A red-hot ethereum game is off the market, collapsing Tuesday in a complex tale involving crypto-economics, community backlash, and finally, a sudden takeover.
Launched just earlier this month, Crypto All Stars was an instant hit, with over $2 million in ether passing between users, according to data from dappradar.com. Like CryptoKitties before it, Crypto All Stars allowed users to trade digital cards adorned with original designs, however this time, there was a twist, one tailor-made for community engagement.
A digital marketplace for Twitter's favorite crypto personalities, Crypto All Stars allowed users to trade the likenesses of the technology's biggest names, from litecoin creator Charlie Lee to AngelList co-founder Naval Ravikant to infamous blogger Bitfinex'd.
And in its week-long run, the game became something of a small meme sensation – bouncing only 100,000 views below its competitor, CryptoKitties, according to site data from alexa.com.
But while the platform attracted its share of fans, it also garnered critics who questioned whether it was designed with the proper incentivizations at play.
Indeed, one user seems to have become so disenfranchised with the game that they ultimately purchased it only to shut it down. At press time, the Crypto All Stars website no longer displays its original advertising, but rather a message from its pseudonymous buyer explaining why the popular game will no longer be available.
Written by "Mexicantarget," the post has become the talk of Twitter, as it alleges that the original founders were simply out to scam unsuspecting buyers.
"I've been fighting against scum like you who create Ponzis and get people in sh*t … I'm getting really sick from situations like this, where poor suckers invest in schemes like yours and get burned."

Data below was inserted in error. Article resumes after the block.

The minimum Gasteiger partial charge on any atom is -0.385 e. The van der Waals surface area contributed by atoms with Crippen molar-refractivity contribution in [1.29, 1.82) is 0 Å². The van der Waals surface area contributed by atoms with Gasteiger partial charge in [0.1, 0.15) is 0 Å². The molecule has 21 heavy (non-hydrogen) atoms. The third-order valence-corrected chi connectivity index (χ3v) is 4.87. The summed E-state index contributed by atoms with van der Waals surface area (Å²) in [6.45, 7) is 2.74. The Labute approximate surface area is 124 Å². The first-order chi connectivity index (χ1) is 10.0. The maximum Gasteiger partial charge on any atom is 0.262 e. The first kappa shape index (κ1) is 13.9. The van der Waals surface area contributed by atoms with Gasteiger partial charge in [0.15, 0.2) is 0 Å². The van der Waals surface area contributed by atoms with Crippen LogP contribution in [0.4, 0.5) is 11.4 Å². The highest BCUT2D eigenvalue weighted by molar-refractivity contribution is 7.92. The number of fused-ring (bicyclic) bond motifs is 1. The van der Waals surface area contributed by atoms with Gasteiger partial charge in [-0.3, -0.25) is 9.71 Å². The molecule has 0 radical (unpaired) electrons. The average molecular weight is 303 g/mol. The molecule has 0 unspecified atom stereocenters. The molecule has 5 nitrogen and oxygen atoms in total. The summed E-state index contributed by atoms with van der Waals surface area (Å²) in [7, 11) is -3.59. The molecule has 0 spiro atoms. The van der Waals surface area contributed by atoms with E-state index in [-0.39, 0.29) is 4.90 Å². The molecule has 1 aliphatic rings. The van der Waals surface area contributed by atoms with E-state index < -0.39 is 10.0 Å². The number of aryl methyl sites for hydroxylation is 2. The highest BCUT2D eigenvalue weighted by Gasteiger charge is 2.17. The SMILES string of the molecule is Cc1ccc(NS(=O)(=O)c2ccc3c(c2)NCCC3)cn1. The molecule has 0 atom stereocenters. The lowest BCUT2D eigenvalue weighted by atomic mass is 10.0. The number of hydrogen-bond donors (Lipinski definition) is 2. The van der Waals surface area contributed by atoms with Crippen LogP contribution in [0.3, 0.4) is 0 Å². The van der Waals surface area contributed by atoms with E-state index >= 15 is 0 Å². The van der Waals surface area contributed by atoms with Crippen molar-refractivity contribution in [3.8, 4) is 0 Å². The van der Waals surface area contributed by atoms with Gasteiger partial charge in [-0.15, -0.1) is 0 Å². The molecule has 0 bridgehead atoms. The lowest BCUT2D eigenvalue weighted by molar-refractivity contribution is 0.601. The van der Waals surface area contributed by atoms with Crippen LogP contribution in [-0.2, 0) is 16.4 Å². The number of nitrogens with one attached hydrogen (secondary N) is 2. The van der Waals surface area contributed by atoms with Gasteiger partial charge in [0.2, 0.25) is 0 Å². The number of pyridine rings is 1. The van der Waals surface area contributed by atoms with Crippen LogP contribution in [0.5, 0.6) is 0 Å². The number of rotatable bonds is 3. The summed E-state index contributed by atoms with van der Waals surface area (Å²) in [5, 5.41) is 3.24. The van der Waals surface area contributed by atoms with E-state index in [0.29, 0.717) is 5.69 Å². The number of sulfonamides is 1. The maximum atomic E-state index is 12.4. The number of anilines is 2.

To this lone assailant, Crypto All Stars wasn't simply another fun way to use the ethereum blockchain, but a clever way to pit users against each other for the founders' gain. To industry observers, however, it's perhaps yet another head-scratching moment for the technology.
As founder of the project Adam Hadar wrote on Twitter:
"A South Park character, a man with a mask of anonymous and a real person enter a bar and 7 days later...#crypto"
Stepping back, it was easy to see why Crypto All Stars was able to quickly gain mindshare.
One of a handful of games that sprung up in the hype around CryptoKitties, so-called "crypto collectables" had been praised as showcasing a valuable use case for the ethereum blockchain – unique digital collectables created with the tech standard ERC-721.
Even ethereum creator Vitalik Buterin celebrated the cats, saying the game "illustrate[s] very well that the value of a blockchain extends far beyond applications that would literally get shut down by banks or governments if they did not use one."
In a similar vein, crypto talking heads came out bullish about Crypto All Stars.
"I'm fascinated with @cryptoallstarz. The more I think about it, the more I'm convinced it could become more than just a game; a sort of prediction market for crypto community," said Maciek Laskus, developer of a crypto influencers analytics site, on Twitter.
According to an archived image of the game's website, when Crypto All Stars' users purchased a card, it was immediately relisted on the marketplace for a higher price. The smart contracts carrying the cards would double in price with each transaction until they reach 0.05 ETH. And once they reached 0.05 ETH, they then increased by 25 percent.
In this way, Crypto All Stars played off the virality CryptoKitties, but it also added to it, allowing those on the actual cards to verify it was them via Twitter and then receive part of the proceeds.